Implementing a Contract Lifecycle Management System
Is Like Building a House
Part 2: Finishes versus Design Specifications
In Part 1 of this series, we looked at the parallels between building a house and building a Contract Lifecycle Management (CLM) system and the determination of what your organization’s major design requirements are for your ‘to-be’ system.
In this part, we further subdivide these major design requirements of your Contract Management System into the Design Specifications into how your process needs to operate and how your users will interact with the delivered product.
The blueprint in our house analogy is primarily focused on the build: what are the size of the rooms, where are the doors, the general requirements of mechanical services, etc. However, the blueprint does not typically detail what are the finishes that will be included in the final build. So the future homeowner and the builder will collaborate to define the specific models and dimensions for items such as cabinets, countertops, plumbing and electrical fixtures, floor coverings, colors, etc. and these will be documented in a Schedule or similar document.
With a Contract Lifecycle Management system you need to further specify your requirements to include items such as the following:
|Define the key types of contracts that are to be managed by the Contract Management System.||• What are the types of contracts that need to be better managed? This might include sales agreements, procurement agreements, non-monetary agreements, Intellectual Property, etc.
• Do you want to pilot your implementation by using a selective group of contract types?
|Define what the data elements you need to effectively articulate the key terms of the contracts||• It is quite common for different contract types to have a base set of attributes (i.e. who are the parties, dates, location, etc.). However, there may be terms that are unique to a contract type that you may want to record and track. Culling this information can provide a much higher level of visibility to the key attributes and obligations contained within the Contract Management System. .|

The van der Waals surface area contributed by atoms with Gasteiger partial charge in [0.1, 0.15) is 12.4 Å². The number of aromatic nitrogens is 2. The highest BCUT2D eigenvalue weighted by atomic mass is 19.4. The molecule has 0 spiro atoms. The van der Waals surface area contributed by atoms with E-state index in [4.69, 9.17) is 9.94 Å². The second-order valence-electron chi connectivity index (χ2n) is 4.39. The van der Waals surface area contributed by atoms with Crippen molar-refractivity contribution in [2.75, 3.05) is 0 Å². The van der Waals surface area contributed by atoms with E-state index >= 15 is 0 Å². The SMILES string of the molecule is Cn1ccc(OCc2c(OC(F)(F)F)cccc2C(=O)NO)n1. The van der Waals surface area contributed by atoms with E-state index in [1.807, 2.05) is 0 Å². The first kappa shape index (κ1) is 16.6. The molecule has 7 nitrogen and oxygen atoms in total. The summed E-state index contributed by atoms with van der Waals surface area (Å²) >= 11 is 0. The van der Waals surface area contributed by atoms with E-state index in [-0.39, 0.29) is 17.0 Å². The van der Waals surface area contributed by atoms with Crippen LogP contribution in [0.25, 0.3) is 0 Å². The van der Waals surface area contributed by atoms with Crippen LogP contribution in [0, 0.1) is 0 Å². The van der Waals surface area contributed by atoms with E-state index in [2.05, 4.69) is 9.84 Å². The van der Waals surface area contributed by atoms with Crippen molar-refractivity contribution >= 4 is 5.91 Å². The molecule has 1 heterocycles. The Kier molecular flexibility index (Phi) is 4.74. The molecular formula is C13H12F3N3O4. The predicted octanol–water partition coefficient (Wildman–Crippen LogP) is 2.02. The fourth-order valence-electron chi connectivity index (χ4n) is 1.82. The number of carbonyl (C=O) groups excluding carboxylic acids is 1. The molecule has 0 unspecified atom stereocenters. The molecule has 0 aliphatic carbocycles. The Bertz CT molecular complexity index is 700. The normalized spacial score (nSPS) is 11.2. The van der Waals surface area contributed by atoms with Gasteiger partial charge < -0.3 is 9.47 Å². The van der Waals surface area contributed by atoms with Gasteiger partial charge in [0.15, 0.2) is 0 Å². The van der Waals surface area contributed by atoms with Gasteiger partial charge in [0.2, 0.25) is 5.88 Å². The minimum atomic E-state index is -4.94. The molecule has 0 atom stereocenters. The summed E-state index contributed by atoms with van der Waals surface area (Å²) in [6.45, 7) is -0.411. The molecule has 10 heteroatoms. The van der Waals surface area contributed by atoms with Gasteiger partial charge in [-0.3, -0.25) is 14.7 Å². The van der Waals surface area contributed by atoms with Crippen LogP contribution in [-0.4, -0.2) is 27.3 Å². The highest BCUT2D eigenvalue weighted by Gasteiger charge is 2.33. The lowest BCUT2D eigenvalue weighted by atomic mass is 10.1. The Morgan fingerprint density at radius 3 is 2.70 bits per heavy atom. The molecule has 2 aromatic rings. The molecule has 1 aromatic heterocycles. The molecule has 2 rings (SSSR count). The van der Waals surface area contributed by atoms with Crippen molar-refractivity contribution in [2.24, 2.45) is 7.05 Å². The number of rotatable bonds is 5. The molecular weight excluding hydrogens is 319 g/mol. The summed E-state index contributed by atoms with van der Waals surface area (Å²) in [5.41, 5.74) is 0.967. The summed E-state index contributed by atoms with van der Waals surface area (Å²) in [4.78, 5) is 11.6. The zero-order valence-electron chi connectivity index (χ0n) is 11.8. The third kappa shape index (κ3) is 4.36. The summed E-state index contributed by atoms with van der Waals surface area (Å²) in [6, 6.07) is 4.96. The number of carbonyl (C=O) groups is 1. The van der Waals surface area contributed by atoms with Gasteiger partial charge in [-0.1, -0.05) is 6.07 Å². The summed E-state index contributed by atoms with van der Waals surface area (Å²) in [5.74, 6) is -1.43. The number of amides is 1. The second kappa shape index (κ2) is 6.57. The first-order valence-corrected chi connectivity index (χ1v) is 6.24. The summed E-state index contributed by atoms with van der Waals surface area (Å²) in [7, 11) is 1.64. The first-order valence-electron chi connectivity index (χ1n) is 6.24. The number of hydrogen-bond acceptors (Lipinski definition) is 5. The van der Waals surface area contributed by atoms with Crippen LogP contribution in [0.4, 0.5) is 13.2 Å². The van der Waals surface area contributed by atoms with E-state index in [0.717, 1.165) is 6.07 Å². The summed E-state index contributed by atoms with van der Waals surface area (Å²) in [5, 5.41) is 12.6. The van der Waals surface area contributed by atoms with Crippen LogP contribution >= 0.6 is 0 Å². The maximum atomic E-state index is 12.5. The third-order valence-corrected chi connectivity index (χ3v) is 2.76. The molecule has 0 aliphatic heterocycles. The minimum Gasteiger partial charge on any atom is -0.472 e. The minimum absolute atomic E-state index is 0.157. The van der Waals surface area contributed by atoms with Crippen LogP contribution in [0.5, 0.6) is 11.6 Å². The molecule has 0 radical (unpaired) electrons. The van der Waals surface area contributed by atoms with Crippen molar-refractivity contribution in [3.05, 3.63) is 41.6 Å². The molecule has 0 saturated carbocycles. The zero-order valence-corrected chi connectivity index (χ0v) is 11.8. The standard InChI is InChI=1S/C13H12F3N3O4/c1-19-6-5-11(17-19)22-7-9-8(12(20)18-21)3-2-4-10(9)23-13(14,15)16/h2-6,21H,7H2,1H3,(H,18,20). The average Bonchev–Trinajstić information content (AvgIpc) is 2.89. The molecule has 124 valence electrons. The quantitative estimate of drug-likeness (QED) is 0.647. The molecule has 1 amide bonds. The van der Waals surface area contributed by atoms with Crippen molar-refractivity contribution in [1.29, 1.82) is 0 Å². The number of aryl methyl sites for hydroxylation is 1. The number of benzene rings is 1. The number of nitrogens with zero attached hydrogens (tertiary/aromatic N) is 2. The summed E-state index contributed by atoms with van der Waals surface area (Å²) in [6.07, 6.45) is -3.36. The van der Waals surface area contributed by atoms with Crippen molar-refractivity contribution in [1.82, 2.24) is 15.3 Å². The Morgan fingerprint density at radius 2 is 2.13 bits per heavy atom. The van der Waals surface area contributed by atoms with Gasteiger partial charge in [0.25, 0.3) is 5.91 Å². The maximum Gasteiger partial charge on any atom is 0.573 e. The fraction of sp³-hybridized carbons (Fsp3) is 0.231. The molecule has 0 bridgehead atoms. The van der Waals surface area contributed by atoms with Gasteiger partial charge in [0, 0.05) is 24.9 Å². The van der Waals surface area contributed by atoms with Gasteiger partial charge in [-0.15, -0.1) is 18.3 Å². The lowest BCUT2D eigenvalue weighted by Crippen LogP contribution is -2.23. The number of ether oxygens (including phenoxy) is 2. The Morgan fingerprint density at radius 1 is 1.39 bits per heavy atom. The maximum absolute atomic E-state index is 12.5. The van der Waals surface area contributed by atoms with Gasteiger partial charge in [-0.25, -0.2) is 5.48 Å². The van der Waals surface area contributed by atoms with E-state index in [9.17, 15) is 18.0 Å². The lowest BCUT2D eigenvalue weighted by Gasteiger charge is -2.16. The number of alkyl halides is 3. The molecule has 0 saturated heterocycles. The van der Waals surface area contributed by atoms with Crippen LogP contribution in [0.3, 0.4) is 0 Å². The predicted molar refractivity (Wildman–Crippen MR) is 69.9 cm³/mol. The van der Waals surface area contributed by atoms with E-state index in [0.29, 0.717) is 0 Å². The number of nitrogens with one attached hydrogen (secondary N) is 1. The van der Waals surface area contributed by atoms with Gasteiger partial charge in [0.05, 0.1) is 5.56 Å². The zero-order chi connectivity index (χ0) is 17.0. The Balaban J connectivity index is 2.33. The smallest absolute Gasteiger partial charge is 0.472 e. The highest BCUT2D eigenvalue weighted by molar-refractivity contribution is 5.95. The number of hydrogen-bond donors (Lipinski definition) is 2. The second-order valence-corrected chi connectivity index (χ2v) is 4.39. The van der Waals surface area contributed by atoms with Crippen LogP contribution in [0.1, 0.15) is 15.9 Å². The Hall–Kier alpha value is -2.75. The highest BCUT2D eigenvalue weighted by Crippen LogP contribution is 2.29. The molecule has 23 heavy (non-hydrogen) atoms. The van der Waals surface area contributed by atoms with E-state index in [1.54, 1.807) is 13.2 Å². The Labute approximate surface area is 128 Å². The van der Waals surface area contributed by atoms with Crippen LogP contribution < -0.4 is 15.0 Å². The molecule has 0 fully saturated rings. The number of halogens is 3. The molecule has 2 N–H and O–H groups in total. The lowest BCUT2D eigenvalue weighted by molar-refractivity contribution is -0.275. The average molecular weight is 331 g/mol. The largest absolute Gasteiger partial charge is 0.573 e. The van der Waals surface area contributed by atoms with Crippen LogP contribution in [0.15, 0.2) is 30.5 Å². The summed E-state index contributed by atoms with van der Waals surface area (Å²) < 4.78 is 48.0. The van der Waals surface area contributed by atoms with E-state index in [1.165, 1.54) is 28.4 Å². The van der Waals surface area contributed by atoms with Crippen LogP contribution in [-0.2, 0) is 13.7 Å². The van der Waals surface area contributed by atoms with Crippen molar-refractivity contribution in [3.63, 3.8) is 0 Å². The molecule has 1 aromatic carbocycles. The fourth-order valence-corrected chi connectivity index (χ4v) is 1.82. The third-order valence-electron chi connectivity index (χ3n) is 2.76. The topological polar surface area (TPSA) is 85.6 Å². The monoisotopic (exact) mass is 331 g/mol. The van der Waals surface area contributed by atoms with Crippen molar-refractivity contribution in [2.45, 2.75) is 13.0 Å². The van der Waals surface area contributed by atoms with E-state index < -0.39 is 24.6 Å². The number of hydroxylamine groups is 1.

|Define what document management containers are needed in your Contract Lifecycle Management System.||• What level of version history to the T&C’s do you need to maintain in the CLM system?
• What are the supplemental documents, files, artifacts, and/or emails that you typically expect for a contract?
• Do you need to organize this supplemental information into unique folders to better organize and control them?
|Define specific business rules the CLM needs to administer for the review and approval process.||• Who needs to review a contract and in what order does this occur?
• At what point do higher value contracts need additional levels of approval?
• Can lower risk contracts be self-service driven?
|Quantify what performance measures, commitments, or obligations that need to be managed.||• What user roles do you envision the Contract Management System should have to help manage what users can see and what they can add, change, or delete?
• Are there certain types of contracts or certain data on contracts that need to be restricted to specific users or roles?
|Scope your high-level reporting requirements||• What data needs to be assembled and delivered to various stakeholders?
• What common data needs to be available to users via pre-built dashboards?
These items should be documented and vetted by all affected parts of the organization and prioritized. Once there is agreement on what to include in the implementation, and any potential phases of implementation, the CLM vendor can present these design components in a Schedule. The Schedule can go by many names (Statement of Work, Business Area Analysis, Task Order, etc.) but it is the collection of business planning and technical requirements needed to properly define the design and operating specifications. An inherent part of this Schedule is a detailed Project Plan (who is doing what and when).
COMING UP IN PART 3 OF THIS SERIES: Bringing it all together so that we can ‘move-in’ to our new way of life.
Dan Townsend, Director, Symfact
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